Constraining Olivine Carbonation Rates in Igneous Mafic Formations

Lava pours into the ocean creating steam at sunset
Project Type
March 2023
A team of researchers is investigating the carbonation rates of mafic rocks as a function of temperature, pressure, mineralogy, and solution chemistry to develop more efficient methods for carbon capture and sequestration.

The aim of this collaborative effort is to investigate the factors influencing the carbonation rates of mafic rocks, including temperature, pressure, mineralogy, and solution chemistry. While past studies on carbon capture and sequestration primarily focused on long-term storage in deep saline sedimentary rock formations, recent research suggests that igneous mafic formations may provide more stable reservoirs due to the rapid reaction of carbon dioxide with magnesium-bearing minerals to form immobile magnesium carbonates. The CarbFix site in Iceland, which contains basaltic rocks, demonstrated that 95% of injected CO2 was mineralized to carbonates in less than two years. However, carbonation rates vary significantly across different studies, with some experiments indicating significantly slower rates than others. The observed variability can be attributed to the chemistry of reactant minerals, experimental conditions, and the techniques used to quantify rates. To predict accurately which igneous formations are most suitable for carbon sequestration and optimize injection solution chemistry, it is crucial both to reconcile this large variability and to determine methods of enhancing carbonation rates and extents, such as through the addition of an acid, a base, or a ligand.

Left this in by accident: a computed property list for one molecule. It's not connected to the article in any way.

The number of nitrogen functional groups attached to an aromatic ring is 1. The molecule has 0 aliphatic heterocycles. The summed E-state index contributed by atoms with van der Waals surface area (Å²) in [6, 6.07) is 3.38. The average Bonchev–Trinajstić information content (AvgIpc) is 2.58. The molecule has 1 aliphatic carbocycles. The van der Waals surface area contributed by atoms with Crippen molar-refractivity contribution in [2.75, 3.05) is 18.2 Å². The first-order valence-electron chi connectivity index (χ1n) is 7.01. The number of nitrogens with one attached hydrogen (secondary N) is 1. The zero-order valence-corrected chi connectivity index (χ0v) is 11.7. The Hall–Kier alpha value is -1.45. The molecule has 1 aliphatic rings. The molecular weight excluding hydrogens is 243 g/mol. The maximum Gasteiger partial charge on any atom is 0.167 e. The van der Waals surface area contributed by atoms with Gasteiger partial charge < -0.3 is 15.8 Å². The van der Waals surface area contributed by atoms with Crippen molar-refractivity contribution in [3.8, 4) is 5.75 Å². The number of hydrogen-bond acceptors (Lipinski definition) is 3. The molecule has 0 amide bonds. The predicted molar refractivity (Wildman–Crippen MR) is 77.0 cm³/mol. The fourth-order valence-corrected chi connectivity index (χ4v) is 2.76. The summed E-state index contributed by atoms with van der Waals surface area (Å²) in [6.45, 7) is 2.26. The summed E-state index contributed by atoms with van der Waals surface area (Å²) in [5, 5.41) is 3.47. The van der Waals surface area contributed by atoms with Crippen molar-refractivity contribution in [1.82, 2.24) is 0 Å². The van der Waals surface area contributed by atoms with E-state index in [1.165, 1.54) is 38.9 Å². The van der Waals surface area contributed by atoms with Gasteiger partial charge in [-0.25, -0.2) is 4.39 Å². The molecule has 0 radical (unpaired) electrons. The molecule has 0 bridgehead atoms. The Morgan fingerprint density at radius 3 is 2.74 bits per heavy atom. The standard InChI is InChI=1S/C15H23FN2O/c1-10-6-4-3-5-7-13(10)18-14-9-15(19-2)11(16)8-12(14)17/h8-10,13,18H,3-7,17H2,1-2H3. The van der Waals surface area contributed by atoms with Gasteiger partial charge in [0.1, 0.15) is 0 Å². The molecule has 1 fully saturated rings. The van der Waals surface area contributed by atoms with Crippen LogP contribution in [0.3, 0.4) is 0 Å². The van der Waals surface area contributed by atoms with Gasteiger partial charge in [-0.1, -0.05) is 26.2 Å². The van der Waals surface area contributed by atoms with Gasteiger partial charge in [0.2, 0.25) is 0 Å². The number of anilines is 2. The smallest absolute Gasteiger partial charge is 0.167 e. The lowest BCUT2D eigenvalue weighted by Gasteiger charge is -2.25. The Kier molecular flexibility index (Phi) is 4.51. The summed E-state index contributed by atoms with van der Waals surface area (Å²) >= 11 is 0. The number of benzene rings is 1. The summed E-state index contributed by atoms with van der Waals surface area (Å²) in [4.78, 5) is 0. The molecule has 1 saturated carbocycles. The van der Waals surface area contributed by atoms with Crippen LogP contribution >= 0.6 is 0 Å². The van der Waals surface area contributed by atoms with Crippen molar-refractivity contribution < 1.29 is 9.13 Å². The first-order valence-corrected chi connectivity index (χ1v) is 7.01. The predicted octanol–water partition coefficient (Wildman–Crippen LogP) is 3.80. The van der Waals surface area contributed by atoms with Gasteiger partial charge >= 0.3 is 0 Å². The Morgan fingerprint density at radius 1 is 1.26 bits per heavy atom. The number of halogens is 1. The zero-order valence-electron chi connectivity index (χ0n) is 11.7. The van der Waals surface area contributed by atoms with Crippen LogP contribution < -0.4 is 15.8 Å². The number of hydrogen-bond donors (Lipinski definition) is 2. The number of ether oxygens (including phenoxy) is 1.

To bridge this knowledge gap, PI Matthew Fantle and co-PI Christopher Gorski will collaborate on a new intercollegiate effort. Fantle, a geochemist, has extensive experience characterizing natural carbonate mineral specimens and determining their varying reactivities in natural systems; Gorski, an environmental engineer, has complementary expertise in carbon capture technologies and characterizing reactions at mineral-water interfaces. Together, they will co-advise a graduate student to characterize carbonation rates and extents of approximately 10 natural olivine samples as a function of pH, CO2 partial pressure, and temperature using multiple characterization techniques. The resulting dataset will serve as a demonstration of the potential for relevant experiments in future external grant proposals by the two tenure-track faculty in this emerging subfield of climate solutions, as well as for establishing credibility and forming new collaborations with other researchers at Penn State for computational modeling and/or field-based studies.


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